Click on the Library button of the Big Buttons Bar to close the Library.
Click on the Timeline panel that appears at the very bottom of the screen to reveal the Timeline panel.
The Timeline panel is used to arrange the objects of the slide in time. This panel is also used to set up the stacking order of the objects. It is, of course, possible to open many panels at the same time.
Click on the Properties button of the Big Buttons Bar to reopen the Properties panel.
Both the Timeline and the Properties panel should now be open.
The Properties, Library, and Timeline panels are among the most important panels of Captivate. This is why they are only one mouse click away on the default user interface. However, Captivate contains a lot more of these panels giving you access to a myriad of interesting tools. To get the most out of Captivate, you should know how to turn them on and off.
Open the Window menu of Captivate.
The Window menu displays a list of all the panels available in Adobe Captivate.
Click on Slide Notes to open the Slide Notes panel.
The Slide Notes panel appears at the bottom of the screen next to the Timeline panel as depicted in the following screenshot:
Let's now open one more panel.
Use the Window | HTML5 Tracker menu item to open the HTML5 Tracker panel.
The HTML5 Tracker panel lists the features and objects of the project that are not supported in the HTML5 output. Note that this panel is floating on top of the interface. This is very different from the Slide Notes panel you opened earlier that was attached (docked) at the bottom of the interface.
Each panel of Captivate is either docked or floating. Also note that in Captivate 8, it is—by default—not possible to dock a floating panel or to undock a docked panel.
The interface is now very different from what it was when you first opened Captivate.
Quit the Captivate application without saving the changes made to the open file.
When Captivate reopens, you should see the Recent tab of the Welcome screen by default with a thumbnail showing the last open project(s).
Double-click on the encoderDemo_800 thumbnail to reopen the project.
When the project reopens, notice that the default Captivate interface is displayed even though many more panels were open when you exited Captivate a few minutes ago.
Thanks to these little experiments, you have been exposed to some important basic concepts about the Captivate interface. Before moving on, let's summarize what you have learnt so far:
The Captivate interface is composed of panels laid out around the main editing area called the stage.
Some panels of Captivate are not immediately available on the default interface. You must use the Window menu to turn these panels on and off.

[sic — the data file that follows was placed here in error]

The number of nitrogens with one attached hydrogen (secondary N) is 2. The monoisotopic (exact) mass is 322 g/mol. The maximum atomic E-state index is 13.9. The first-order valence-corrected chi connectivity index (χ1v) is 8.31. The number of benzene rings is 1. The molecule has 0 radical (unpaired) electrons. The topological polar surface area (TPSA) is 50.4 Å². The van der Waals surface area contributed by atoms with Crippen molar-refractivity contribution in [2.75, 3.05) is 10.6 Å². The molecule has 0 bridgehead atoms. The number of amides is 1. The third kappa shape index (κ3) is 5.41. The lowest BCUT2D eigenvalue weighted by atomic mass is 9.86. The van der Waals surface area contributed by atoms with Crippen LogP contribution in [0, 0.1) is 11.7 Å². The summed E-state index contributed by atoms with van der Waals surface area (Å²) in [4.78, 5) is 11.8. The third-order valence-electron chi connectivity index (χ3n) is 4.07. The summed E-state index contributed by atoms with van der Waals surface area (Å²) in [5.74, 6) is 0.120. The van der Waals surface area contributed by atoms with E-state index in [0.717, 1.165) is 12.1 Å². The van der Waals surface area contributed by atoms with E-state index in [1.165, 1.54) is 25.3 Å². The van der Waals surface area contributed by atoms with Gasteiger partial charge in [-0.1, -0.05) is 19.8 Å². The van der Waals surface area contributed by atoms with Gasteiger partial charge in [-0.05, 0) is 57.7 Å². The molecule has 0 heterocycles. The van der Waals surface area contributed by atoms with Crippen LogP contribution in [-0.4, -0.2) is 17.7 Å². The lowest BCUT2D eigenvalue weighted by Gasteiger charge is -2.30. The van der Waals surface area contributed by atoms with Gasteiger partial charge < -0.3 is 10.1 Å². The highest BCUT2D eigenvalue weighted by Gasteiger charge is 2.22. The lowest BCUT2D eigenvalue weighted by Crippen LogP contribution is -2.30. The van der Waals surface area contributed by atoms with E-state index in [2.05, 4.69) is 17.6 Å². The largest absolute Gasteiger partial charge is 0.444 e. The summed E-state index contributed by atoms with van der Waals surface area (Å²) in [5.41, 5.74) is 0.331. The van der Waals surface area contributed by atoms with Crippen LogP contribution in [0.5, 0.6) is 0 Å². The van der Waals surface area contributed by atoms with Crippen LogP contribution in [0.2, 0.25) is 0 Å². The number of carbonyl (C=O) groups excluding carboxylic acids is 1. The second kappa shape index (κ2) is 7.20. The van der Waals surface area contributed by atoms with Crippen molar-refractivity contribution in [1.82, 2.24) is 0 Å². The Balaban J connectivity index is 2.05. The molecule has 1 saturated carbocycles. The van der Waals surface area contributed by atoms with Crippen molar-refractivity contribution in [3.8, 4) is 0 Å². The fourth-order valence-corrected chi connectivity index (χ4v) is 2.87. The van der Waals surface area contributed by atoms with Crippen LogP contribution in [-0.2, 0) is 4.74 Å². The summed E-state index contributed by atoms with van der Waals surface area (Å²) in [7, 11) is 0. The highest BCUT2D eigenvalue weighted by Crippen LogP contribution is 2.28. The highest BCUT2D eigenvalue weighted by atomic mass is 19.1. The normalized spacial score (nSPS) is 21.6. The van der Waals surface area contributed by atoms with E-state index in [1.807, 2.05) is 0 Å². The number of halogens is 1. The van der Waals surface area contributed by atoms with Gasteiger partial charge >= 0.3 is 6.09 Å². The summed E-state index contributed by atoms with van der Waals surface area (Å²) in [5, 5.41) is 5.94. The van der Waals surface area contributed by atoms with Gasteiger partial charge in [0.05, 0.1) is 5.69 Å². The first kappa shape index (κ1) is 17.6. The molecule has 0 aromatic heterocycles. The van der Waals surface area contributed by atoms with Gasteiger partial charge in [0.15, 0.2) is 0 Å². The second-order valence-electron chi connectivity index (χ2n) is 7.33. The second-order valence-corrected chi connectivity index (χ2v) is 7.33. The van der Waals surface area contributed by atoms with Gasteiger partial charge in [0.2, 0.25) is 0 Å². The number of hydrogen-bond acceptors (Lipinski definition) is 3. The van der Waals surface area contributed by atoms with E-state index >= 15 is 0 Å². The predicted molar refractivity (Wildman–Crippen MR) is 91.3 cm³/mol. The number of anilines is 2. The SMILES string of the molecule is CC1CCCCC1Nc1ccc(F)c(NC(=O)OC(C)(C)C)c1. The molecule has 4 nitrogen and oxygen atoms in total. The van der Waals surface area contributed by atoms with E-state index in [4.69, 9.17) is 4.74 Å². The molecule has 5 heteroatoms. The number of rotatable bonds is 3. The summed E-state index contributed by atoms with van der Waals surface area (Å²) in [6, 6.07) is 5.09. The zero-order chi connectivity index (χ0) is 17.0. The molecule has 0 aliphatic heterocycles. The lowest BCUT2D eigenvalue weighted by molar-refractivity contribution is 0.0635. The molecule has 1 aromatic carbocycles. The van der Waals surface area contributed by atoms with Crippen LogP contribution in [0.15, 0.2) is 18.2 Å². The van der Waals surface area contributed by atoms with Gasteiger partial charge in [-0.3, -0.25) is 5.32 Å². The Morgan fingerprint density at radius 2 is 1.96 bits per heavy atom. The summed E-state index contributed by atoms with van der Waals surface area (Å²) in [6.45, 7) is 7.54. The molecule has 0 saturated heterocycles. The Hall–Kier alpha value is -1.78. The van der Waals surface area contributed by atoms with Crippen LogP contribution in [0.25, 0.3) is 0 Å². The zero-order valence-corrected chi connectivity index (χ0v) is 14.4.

When you close and restart Captivate, the interface setup is not maintained across sessions.
If you are used to other Adobe tools, such as Photoshop, InDesign, or Illustrator, this behavior probably looks very strange and annoying. Hopefully, there is a way to make the Captivate interface behave similarly to the interface of other popular Adobe tools. This is called the advanced interface mode.
Use the Adobe Captivate | Preferences menu item (for Mac) or the Edit | Preferences menu item (for Windows) to open the Preferences dialog box of Captivate.
In the General Settings category of the Preferences dialog box, select the Enable custom workspaces / panel undocking option as shown in the following screenshot:
Click on OK to validate the new option and close the Preferences dialog.
As indicated in the Preferences dialog box, restart Adobe Captivate to enable the new option. Make sure you don't save the possible changes made to the file.
When Captivate restarts, double-click on the encoderDemo_800 thumbnail on the Recent tab of the Welcome screen.
Note that the Properties and Library buttons of the Big Buttons Bar are not displayed anymore.
Go to Window | Properties to reopen the Properties panel.
Use the same procedure to reopen the Library and Slide Notes panels.
Return to the Window menu one last time to turn the HTML5 Tracker panel on.
The interface should now look pretty much the same as when you first left Captivate earlier in this chapter.
Restart Captivate one more time. Make sure that you don't save the possible changes made to the project.
When Captivate restarts, reopen the project by clicking on the encoderDemo_800 thumbnail on the Recent tab of the Welcome screen.
The panel layout should have been maintained, as shown in the following screenshot:
In the next section, you will take a closer look at those panels, but let's first make a quick summary of what has been covered in this section:
You already know that Captivate contains a lot of panels and that those panels can be turned on and off using the Window menu. Now, in advanced interface mode, the Captivate interface offers even more flexibility. In this section, you will learn how to move the panels around in order to create a unique custom panel arrangement.
Place your mouse on the black area at the top of the floating HTML5 Tracker panel.
Drag the panel to the right and drop it on Properties and Library situated at the top of the Properties and Library panels panel.
When a panel is moved above a possible docking location, a blue bar appears on the screen. Releasing the mouse at that moment docks the panel at the location highlighted by the blue bar.
This action should dock the HTML5 Tracker panel with the Properties and Library panels, as shown in the following screenshot:
This first manipulation illustrates how to dock the panels that are initially floating on the interface. You will do the opposite manipulation to illustrate the fact that a docked panel can be turned into a floating panel:
Place your mouse on top of the Library mention situated on the right hand side of the screen.
Drag the Library panel out of the Library / Properties / HTML5 Tracker group and drop it on top of the stage.